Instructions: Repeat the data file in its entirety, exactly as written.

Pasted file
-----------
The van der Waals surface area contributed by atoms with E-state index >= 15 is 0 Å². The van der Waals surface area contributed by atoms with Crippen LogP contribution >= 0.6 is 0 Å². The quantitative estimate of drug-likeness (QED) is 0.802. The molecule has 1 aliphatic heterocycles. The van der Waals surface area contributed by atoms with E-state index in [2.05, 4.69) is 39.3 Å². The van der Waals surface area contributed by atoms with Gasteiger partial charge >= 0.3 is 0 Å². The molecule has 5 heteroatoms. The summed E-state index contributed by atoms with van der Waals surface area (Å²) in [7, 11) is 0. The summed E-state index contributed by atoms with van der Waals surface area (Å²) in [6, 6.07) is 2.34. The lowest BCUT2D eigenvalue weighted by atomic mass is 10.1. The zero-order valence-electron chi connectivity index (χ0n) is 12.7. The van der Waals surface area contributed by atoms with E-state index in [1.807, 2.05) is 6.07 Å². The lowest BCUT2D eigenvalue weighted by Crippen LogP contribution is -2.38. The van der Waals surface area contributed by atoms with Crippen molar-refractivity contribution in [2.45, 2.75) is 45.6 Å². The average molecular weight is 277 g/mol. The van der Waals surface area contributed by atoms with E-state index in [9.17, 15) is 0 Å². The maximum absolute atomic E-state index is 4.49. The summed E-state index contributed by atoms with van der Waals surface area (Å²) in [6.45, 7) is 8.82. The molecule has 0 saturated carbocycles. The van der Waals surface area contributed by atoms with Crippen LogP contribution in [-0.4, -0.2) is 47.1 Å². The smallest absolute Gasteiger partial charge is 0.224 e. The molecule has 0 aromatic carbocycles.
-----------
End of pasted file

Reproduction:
The van der Waals surface area contributed by atoms with E-state index >= 15 is 0 Å². The van der Waals surface area contributed by atoms with Crippen LogP contribution >= 0.6 is 0 Å². The quantitative estimate of drug-likeness (QED) is 0.802. The molecule has 1 aliphatic heterocycles. The van der Waals surface area contributed by atoms with E-state index in [2.05, 4.69) is 39.3 Å². The van der Waals surface area contributed by atoms with Gasteiger partial charge >= 0.3 is 0 Å². The molecule has 5 heteroatoms. The summed E-state index contributed by atoms with van der Waals surface area (Å²) in [7, 11) is 0. The summed E-state index contributed by atoms with van der Waals surface area (Å²) in [6, 6.07) is 2.34. The lowest BCUT2D eigenvalue weighted by atomic mass is 10.1. The zero-order valence-electron chi connectivity index (χ0n) is 12.7. The van der Waals surface area contributed by atoms with E-state index in [1.807, 2.05) is 6.07 Å². The lowest BCUT2D eigenvalue weighted by Crippen LogP contribution is -2.38. The van der Waals surface area contributed by atoms with Crippen molar-refractivity contribution in [2.45, 2.75) is 45.6 Å². The average molecular weight is 277 g/mol. The van der Waals surface area contributed by atoms with E-state index in [9.17, 15) is 0 Å². The maximum absolute atomic E-state index is 4.49. The summed E-state index contributed by atoms with van der Waals surface area (Å²) in [6.45, 7) is 8.82. The molecule has 0 saturated carbocycles. The van der Waals surface area contributed by atoms with Crippen LogP contribution in [-0.4, -0.2) is 47.1 Å². The smallest absolute Gasteiger partial charge is 0.224 e. The molecule has 0 aromatic carbocycles.